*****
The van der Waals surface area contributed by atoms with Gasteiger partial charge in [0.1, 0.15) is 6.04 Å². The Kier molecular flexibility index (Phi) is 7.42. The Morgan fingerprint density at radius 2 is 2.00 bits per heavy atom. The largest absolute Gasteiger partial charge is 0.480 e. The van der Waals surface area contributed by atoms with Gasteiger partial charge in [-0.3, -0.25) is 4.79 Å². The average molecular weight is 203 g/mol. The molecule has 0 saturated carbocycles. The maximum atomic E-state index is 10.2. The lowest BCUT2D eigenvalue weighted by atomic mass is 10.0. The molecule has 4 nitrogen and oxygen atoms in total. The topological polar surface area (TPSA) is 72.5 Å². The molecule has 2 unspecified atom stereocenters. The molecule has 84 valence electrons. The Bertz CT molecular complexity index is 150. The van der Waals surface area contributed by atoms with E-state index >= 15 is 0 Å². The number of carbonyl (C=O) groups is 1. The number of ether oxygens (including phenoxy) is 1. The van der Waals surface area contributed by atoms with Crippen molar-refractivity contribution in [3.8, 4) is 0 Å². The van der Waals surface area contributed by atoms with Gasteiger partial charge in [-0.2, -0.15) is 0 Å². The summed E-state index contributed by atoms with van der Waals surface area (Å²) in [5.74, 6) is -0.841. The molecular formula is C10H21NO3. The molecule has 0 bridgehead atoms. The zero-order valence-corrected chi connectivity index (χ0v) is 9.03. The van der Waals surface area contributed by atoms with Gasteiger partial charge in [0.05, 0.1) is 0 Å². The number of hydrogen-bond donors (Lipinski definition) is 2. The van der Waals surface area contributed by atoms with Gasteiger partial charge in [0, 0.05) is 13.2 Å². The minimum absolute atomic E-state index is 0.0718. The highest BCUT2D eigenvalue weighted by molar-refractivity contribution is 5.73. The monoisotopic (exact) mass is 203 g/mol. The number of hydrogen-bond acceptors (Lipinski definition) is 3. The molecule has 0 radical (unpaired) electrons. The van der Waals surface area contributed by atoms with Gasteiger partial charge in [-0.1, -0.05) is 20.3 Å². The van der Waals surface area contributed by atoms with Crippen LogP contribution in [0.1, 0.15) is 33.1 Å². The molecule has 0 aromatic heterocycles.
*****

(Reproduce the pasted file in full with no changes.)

The van der Waals surface area contributed by atoms with Gasteiger partial charge in [0.1, 0.15) is 6.04 Å². The Kier molecular flexibility index (Phi) is 7.42. The Morgan fingerprint density at radius 2 is 2.00 bits per heavy atom. The largest absolute Gasteiger partial charge is 0.480 e. The van der Waals surface area contributed by atoms with Gasteiger partial charge in [-0.3, -0.25) is 4.79 Å². The average molecular weight is 203 g/mol. The molecule has 0 saturated carbocycles. The maximum atomic E-state index is 10.2. The lowest BCUT2D eigenvalue weighted by atomic mass is 10.0. The molecule has 4 nitrogen and oxygen atoms in total. The topological polar surface area (TPSA) is 72.5 Å². The molecule has 2 unspecified atom stereocenters. The molecule has 84 valence electrons. The Bertz CT molecular complexity index is 150. The van der Waals surface area contributed by atoms with E-state index >= 15 is 0 Å². The number of carbonyl (C=O) groups is 1. The number of ether oxygens (including phenoxy) is 1. The van der Waals surface area contributed by atoms with Crippen molar-refractivity contribution in [3.8, 4) is 0 Å². The van der Waals surface area contributed by atoms with Gasteiger partial charge in [-0.2, -0.15) is 0 Å². The summed E-state index contributed by atoms with van der Waals surface area (Å²) in [5.74, 6) is -0.841. The molecular formula is C10H21NO3. The molecule has 0 bridgehead atoms. The zero-order valence-corrected chi connectivity index (χ0v) is 9.03. The van der Waals surface area contributed by atoms with Gasteiger partial charge in [0.05, 0.1) is 0 Å². The number of hydrogen-bond donors (Lipinski definition) is 2. The van der Waals surface area contributed by atoms with Gasteiger partial charge in [0, 0.05) is 13.2 Å². The minimum absolute atomic E-state index is 0.0718. The highest BCUT2D eigenvalue weighted by molar-refractivity contribution is 5.73. The monoisotopic (exact) mass is 203 g/mol. The number of hydrogen-bond acceptors (Lipinski definition) is 3. The molecule has 0 radical (unpaired) electrons. The van der Waals surface area contributed by atoms with Gasteiger partial charge in [-0.1, -0.05) is 20.3 Å². The van der Waals surface area contributed by atoms with Crippen LogP contribution in [0.1, 0.15) is 33.1 Å². The molecule has 0 aromatic heterocycles.